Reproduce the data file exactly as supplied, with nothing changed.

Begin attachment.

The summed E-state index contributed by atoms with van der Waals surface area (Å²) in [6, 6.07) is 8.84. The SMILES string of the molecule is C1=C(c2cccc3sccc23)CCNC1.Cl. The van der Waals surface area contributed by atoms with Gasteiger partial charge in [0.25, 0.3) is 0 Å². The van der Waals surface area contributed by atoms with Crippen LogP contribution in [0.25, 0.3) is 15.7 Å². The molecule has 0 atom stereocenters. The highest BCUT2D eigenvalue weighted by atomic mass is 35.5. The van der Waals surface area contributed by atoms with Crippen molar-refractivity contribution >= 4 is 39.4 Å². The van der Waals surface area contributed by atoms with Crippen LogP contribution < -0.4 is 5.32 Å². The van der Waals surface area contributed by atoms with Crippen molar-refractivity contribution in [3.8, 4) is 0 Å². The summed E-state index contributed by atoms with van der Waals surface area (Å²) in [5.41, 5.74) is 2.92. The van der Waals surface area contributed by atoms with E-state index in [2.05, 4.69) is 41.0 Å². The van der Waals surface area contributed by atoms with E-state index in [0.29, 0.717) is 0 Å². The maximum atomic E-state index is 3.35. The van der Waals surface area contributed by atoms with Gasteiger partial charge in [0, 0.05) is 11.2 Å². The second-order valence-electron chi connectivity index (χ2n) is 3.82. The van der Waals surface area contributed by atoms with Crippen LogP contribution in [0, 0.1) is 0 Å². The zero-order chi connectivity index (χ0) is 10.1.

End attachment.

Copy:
The summed E-state index contributed by atoms with van der Waals surface area (Å²) in [6, 6.07) is 8.84. The SMILES string of the molecule is C1=C(c2cccc3sccc23)CCNC1.Cl. The van der Waals surface area contributed by atoms with Gasteiger partial charge in [0.25, 0.3) is 0 Å². The van der Waals surface area contributed by atoms with Crippen LogP contribution in [0.25, 0.3) is 15.7 Å². The molecule has 0 atom stereocenters. The highest BCUT2D eigenvalue weighted by atomic mass is 35.5. The van der Waals surface area contributed by atoms with Crippen molar-refractivity contribution >= 4 is 39.4 Å². The van der Waals surface area contributed by atoms with Crippen LogP contribution < -0.4 is 5.32 Å². The van der Waals surface area contributed by atoms with Crippen molar-refractivity contribution in [3.8, 4) is 0 Å². The summed E-state index contributed by atoms with van der Waals surface area (Å²) in [5.41, 5.74) is 2.92. The van der Waals surface area contributed by atoms with E-state index in [2.05, 4.69) is 41.0 Å². The van der Waals surface area contributed by atoms with E-state index in [0.29, 0.717) is 0 Å². The maximum atomic E-state index is 3.35. The van der Waals surface area contributed by atoms with Gasteiger partial charge in [0, 0.05) is 11.2 Å². The second-order valence-electron chi connectivity index (χ2n) is 3.82. The van der Waals surface area contributed by atoms with Crippen LogP contribution in [0, 0.1) is 0 Å². The zero-order chi connectivity index (χ0) is 10.1.